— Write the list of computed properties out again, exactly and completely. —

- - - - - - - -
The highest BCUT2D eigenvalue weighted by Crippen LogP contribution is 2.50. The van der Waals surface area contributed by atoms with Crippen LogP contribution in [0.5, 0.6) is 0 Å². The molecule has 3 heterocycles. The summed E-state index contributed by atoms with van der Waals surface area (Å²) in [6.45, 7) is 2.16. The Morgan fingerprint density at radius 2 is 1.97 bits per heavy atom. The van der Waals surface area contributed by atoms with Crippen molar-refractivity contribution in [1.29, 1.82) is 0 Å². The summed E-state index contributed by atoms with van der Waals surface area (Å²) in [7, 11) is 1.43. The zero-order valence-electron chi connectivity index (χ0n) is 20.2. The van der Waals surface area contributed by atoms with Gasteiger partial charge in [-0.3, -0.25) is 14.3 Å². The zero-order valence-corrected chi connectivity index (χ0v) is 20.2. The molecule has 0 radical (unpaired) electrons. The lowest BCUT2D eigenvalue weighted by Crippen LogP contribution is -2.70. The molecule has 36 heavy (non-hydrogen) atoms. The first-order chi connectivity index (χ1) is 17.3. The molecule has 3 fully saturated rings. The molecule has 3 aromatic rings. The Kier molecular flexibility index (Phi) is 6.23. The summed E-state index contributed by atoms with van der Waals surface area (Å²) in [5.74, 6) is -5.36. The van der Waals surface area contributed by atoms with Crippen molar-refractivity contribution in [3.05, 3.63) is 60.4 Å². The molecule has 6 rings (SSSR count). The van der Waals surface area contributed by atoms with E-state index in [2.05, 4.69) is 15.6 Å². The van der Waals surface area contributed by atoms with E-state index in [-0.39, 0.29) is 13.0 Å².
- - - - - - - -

The highest BCUT2D eigenvalue weighted by Crippen LogP contribution is 2.50. The van der Waals surface area contributed by atoms with Crippen LogP contribution in [0.5, 0.6) is 0 Å². The molecule has 3 heterocycles. The summed E-state index contributed by atoms with van der Waals surface area (Å²) in [6.45, 7) is 2.16. The Morgan fingerprint density at radius 2 is 1.97 bits per heavy atom. The van der Waals surface area contributed by atoms with Crippen molar-refractivity contribution in [1.29, 1.82) is 0 Å². The summed E-state index contributed by atoms with van der Waals surface area (Å²) in [7, 11) is 1.43. The zero-order valence-electron chi connectivity index (χ0n) is 20.2. The van der Waals surface area contributed by atoms with Gasteiger partial charge in [-0.3, -0.25) is 14.3 Å². The zero-order valence-corrected chi connectivity index (χ0v) is 20.2. The molecule has 0 radical (unpaired) electrons. The lowest BCUT2D eigenvalue weighted by Crippen LogP contribution is -2.70. The molecule has 36 heavy (non-hydrogen) atoms. The first-order chi connectivity index (χ1) is 17.3. The molecule has 3 fully saturated rings. The molecule has 3 aromatic rings. The Kier molecular flexibility index (Phi) is 6.23. The summed E-state index contributed by atoms with van der Waals surface area (Å²) in [5.74, 6) is -5.36. The van der Waals surface area contributed by atoms with Crippen molar-refractivity contribution in [3.05, 3.63) is 60.4 Å². The molecule has 6 rings (SSSR count). The van der Waals surface area contributed by atoms with E-state index in [2.05, 4.69) is 15.6 Å². The van der Waals surface area contributed by atoms with E-state index in [-0.39, 0.29) is 13.0 Å².